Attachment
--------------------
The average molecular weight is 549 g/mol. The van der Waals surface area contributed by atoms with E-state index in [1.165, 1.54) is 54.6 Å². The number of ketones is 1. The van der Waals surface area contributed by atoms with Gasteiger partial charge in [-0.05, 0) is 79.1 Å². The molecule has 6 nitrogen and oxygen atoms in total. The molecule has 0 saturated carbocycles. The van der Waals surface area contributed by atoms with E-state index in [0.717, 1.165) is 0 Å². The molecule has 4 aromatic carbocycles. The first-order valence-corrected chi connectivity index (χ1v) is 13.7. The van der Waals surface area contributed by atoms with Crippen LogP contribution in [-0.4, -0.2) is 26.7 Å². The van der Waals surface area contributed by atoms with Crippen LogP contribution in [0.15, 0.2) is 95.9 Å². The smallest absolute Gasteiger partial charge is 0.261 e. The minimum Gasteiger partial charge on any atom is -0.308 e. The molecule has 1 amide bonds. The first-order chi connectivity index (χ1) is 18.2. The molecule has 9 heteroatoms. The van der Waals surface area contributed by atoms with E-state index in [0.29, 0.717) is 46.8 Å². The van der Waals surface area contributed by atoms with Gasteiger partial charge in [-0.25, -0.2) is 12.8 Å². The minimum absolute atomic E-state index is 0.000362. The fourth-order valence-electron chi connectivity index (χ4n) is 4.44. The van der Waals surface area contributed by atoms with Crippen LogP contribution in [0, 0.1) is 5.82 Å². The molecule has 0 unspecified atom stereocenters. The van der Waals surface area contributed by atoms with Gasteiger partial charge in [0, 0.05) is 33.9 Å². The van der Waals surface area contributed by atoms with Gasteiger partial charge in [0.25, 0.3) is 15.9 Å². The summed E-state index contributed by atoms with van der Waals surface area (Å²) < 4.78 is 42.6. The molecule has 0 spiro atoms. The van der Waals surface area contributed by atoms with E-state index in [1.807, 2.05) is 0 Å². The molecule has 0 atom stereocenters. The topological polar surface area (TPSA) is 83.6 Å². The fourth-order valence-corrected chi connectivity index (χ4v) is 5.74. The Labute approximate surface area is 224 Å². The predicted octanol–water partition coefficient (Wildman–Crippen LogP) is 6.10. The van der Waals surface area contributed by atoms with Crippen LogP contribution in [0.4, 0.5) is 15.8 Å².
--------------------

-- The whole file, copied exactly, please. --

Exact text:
The average molecular weight is 549 g/mol. The van der Waals surface area contributed by atoms with E-state index in [1.165, 1.54) is 54.6 Å². The number of ketones is 1. The van der Waals surface area contributed by atoms with Gasteiger partial charge in [-0.05, 0) is 79.1 Å². The molecule has 6 nitrogen and oxygen atoms in total. The molecule has 0 saturated carbocycles. The van der Waals surface area contributed by atoms with E-state index in [0.717, 1.165) is 0 Å². The molecule has 4 aromatic carbocycles. The first-order valence-corrected chi connectivity index (χ1v) is 13.7. The van der Waals surface area contributed by atoms with Crippen LogP contribution in [-0.4, -0.2) is 26.7 Å². The van der Waals surface area contributed by atoms with Crippen LogP contribution in [0.15, 0.2) is 95.9 Å². The smallest absolute Gasteiger partial charge is 0.261 e. The minimum Gasteiger partial charge on any atom is -0.308 e. The molecule has 1 amide bonds. The first-order chi connectivity index (χ1) is 18.2. The molecule has 9 heteroatoms. The van der Waals surface area contributed by atoms with E-state index in [0.29, 0.717) is 46.8 Å². The van der Waals surface area contributed by atoms with Gasteiger partial charge in [-0.25, -0.2) is 12.8 Å². The minimum absolute atomic E-state index is 0.000362. The fourth-order valence-electron chi connectivity index (χ4n) is 4.44. The van der Waals surface area contributed by atoms with Crippen LogP contribution in [0, 0.1) is 5.82 Å². The molecule has 0 unspecified atom stereocenters. The van der Waals surface area contributed by atoms with Gasteiger partial charge in [0, 0.05) is 33.9 Å². The van der Waals surface area contributed by atoms with Gasteiger partial charge in [0.25, 0.3) is 15.9 Å². The summed E-state index contributed by atoms with van der Waals surface area (Å²) < 4.78 is 42.6. The molecule has 0 spiro atoms. The van der Waals surface area contributed by atoms with E-state index in [1.807, 2.05) is 0 Å². The molecule has 0 atom stereocenters. The topological polar surface area (TPSA) is 83.6 Å². The fourth-order valence-corrected chi connectivity index (χ4v) is 5.74. The Labute approximate surface area is 224 Å². The predicted octanol–water partition coefficient (Wildman–Crippen LogP) is 6.10. The van der Waals surface area contributed by atoms with Crippen LogP contribution in [0.4, 0.5) is 15.8 Å².